The only place you need to be careful is when accessing some kind of global state that requires synchronization. Keep that to a minimum to avoid introducing artificial bottlenecks to an otherwise (almost) perfectly scalable world.

So for me multi-core basically boils down to these items:

  • My servers have less "CPUs" while each one sports more cores (not much of a difference to me)
  • The same number of CPUs can substain a larger amount of concurrent users
  • When the seems to be performance bottleneck that's not the result of the CPU being 100% loaded, then that's an indication that I'm doing some bad synchronization somewhere.
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Good answer. How about the long-term scalability question? Do you anticipate having to change any of this if you start getting more cores on a chip than you can feed? With 1000 cores, you might not have the memory bandwidth for all those requests. Can you still use the rest of the cores? – tgamblin Dec 12 '08 at 22:49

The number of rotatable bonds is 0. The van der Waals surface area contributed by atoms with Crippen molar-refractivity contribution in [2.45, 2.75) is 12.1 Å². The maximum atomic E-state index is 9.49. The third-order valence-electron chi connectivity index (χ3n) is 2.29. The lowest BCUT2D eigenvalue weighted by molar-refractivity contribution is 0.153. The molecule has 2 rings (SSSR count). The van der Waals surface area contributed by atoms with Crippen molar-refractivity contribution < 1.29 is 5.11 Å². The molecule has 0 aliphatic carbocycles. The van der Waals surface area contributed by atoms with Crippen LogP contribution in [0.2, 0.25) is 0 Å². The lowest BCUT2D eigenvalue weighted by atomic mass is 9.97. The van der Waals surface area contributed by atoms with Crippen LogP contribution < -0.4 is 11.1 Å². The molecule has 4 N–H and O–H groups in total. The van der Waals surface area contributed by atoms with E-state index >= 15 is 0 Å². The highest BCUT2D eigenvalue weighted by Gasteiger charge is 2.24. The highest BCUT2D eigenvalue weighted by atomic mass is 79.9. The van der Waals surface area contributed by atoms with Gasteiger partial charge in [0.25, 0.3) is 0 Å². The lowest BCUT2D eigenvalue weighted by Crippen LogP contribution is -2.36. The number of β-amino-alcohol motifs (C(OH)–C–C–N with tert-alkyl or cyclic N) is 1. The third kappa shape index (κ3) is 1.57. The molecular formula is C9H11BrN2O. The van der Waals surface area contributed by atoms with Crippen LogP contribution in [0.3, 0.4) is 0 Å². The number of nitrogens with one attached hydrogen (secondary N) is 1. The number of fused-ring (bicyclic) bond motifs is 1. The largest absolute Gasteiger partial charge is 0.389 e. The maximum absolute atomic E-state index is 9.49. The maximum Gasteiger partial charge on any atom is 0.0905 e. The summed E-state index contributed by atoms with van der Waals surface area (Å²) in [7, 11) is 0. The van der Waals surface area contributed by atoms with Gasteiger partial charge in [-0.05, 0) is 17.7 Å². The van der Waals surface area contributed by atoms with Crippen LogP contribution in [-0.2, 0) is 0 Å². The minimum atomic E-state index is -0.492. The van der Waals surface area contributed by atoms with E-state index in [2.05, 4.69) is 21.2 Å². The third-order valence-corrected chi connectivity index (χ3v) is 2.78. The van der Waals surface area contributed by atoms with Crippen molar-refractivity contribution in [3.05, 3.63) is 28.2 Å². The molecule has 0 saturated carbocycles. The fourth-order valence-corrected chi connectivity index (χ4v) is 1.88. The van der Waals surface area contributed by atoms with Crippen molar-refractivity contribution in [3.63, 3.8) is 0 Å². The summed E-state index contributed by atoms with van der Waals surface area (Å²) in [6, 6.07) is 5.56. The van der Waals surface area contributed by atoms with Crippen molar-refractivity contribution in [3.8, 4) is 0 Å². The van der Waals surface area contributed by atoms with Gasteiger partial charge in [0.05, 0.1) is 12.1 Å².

In the area I work in mostly (web applications that are mostly database bound with the occasional logic) I don't expect that I need to change this in the foreseeable future (but such predictions have been known to be wrong), since their main bottleneck is usually the DB and nothing else. – Joachim Sauer Dec 12 '08 at 22:56
That being said, there are parts (batch processing, the rare CPU bound part) where writing good multi-threaded code can definitely help and here I face pretty much the same problems/solutions as everyone else. – Joachim Sauer Dec 12 '08 at 22:57
It's important to note that Apache doesn't even use threading, internally. It simply spawns new processes to handle the additional requests. – Nolte Jan 24 '09 at 11:10